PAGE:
Spring 2022 Events
April 27, 2022
New York Times best-selling author A. J. BAIME tells the thrilling tale of the 1948 presidential election, one of the greatest election stories of all time, as Truman mounted a history-making comeback and staked a claim for a new course for America.
On the eve of the 1948 election, America was a fractured country. Racism was rampant, foreign relations were fraught, and political parties were more divided than ever. Americans were certain that President Harry S. Truman’s political career was over. Truman’s own wife, Bess, did not believe he could win. The only man in the world confident that Truman would win was Mr. Truman himself. And win he did.
March 7, 2022
Drawing on her acclaimed new book, For the Many: American Feminists and the Global Fight for Democratic Equality, Dorothy Sue Cobble will discuss how American women moved the nation and the world toward inclusion and equality.
For the Many: American Feminists and the Global Fight for Democratic Equality presents an inspiring look at how U.S. women and their global allies pushed the nation and the world toward justice and greater equality for all. Reclaiming social democracy as one of the central threads of American feminism, Dorothy Sue Cobble offers a bold rewriting of twentieth-century feminist history and documents how forces, peoples, and ideas worldwide shaped American politics.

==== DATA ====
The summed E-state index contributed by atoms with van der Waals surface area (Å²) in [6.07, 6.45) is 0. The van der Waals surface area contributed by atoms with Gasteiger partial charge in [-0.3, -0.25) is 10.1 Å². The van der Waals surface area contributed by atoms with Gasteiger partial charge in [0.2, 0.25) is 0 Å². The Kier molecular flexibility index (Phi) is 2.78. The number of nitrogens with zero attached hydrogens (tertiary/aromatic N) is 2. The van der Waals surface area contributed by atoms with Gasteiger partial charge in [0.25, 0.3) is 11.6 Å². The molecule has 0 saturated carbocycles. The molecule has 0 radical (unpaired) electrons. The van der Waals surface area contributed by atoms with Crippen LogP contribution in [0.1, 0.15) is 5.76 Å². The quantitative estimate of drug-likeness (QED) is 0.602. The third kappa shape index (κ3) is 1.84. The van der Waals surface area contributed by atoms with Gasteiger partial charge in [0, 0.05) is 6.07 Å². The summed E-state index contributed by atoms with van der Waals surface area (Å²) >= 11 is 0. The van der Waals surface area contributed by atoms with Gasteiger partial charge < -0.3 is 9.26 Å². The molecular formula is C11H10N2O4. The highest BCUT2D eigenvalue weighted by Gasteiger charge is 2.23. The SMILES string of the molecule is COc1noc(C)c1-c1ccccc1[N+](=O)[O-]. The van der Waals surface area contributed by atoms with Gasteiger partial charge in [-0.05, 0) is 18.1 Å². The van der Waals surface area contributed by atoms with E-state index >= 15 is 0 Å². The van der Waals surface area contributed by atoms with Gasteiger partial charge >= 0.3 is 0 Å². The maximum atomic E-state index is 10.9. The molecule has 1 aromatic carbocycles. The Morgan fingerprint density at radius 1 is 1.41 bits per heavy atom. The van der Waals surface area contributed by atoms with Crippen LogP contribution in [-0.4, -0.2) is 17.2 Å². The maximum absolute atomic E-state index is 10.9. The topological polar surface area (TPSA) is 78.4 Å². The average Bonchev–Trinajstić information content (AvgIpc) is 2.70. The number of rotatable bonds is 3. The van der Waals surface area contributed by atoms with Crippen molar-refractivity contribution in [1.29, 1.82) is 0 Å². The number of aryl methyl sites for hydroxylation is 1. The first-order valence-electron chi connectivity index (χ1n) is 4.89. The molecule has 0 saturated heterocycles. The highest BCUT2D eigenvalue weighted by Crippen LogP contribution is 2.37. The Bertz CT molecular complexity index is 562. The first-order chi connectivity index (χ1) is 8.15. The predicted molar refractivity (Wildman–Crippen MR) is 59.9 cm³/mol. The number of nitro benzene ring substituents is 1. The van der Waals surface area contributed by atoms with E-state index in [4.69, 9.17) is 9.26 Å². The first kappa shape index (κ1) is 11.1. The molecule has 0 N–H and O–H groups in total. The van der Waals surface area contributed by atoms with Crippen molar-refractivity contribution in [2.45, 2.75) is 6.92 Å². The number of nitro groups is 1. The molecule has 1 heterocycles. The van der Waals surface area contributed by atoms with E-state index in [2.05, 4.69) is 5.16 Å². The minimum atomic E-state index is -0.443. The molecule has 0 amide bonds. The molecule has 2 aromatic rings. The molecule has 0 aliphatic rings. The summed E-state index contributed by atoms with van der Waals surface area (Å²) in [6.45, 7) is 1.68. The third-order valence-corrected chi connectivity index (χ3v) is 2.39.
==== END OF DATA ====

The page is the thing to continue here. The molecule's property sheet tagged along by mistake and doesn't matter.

February 7, 2022
Historian Sarah Coleman recounts the numerous battles over US immigrants’ rights since 1965―and how these conflicts reshaped access to education, employment, civil liberties, and more.
The 1965 Hart-Celler Act transformed the American immigration system by abolishing national quotas in favor of a seemingly egalitarian approach. But subsequent demographic shifts resulted in a backlash over the social contract and the rights of citizens versus noncitizens….
Fall 2021 Events